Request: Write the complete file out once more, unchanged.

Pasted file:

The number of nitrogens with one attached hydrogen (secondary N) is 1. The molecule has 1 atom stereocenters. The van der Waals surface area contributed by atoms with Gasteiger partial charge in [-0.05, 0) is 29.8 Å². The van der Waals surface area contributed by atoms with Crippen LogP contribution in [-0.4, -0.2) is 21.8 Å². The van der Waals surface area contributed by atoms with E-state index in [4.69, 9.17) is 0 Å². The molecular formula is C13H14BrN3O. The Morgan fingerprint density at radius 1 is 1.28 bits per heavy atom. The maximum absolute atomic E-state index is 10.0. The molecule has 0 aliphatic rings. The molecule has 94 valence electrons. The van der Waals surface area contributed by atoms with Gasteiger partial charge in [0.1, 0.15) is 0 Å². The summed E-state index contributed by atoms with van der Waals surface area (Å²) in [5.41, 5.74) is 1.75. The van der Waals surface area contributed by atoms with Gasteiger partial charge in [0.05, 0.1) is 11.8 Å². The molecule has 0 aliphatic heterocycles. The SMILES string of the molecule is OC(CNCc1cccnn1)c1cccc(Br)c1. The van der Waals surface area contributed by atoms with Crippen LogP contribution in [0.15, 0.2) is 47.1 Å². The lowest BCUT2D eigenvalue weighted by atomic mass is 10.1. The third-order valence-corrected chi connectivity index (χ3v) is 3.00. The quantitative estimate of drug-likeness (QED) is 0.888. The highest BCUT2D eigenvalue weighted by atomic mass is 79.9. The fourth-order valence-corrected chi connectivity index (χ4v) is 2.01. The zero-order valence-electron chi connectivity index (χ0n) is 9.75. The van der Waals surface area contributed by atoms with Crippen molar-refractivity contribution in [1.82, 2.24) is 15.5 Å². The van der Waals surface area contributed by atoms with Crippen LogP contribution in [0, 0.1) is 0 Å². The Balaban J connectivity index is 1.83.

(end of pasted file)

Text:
The number of nitrogens with one attached hydrogen (secondary N) is 1. The molecule has 1 atom stereocenters. The van der Waals surface area contributed by atoms with Gasteiger partial charge in [-0.05, 0) is 29.8 Å². The van der Waals surface area contributed by atoms with Crippen LogP contribution in [-0.4, -0.2) is 21.8 Å². The van der Waals surface area contributed by atoms with E-state index in [4.69, 9.17) is 0 Å². The molecular formula is C13H14BrN3O. The Morgan fingerprint density at radius 1 is 1.28 bits per heavy atom. The maximum absolute atomic E-state index is 10.0. The molecule has 0 aliphatic rings. The molecule has 94 valence electrons. The van der Waals surface area contributed by atoms with Gasteiger partial charge in [0.1, 0.15) is 0 Å². The summed E-state index contributed by atoms with van der Waals surface area (Å²) in [5.41, 5.74) is 1.75. The van der Waals surface area contributed by atoms with Gasteiger partial charge in [0.05, 0.1) is 11.8 Å². The molecule has 0 aliphatic heterocycles. The SMILES string of the molecule is OC(CNCc1cccnn1)c1cccc(Br)c1. The van der Waals surface area contributed by atoms with Crippen LogP contribution in [0.15, 0.2) is 47.1 Å². The lowest BCUT2D eigenvalue weighted by atomic mass is 10.1. The third-order valence-corrected chi connectivity index (χ3v) is 3.00. The quantitative estimate of drug-likeness (QED) is 0.888. The highest BCUT2D eigenvalue weighted by atomic mass is 79.9. The fourth-order valence-corrected chi connectivity index (χ4v) is 2.01. The zero-order valence-electron chi connectivity index (χ0n) is 9.75. The van der Waals surface area contributed by atoms with Crippen molar-refractivity contribution in [1.82, 2.24) is 15.5 Å². The van der Waals surface area contributed by atoms with Crippen LogP contribution in [0, 0.1) is 0 Å². The Balaban J connectivity index is 1.83.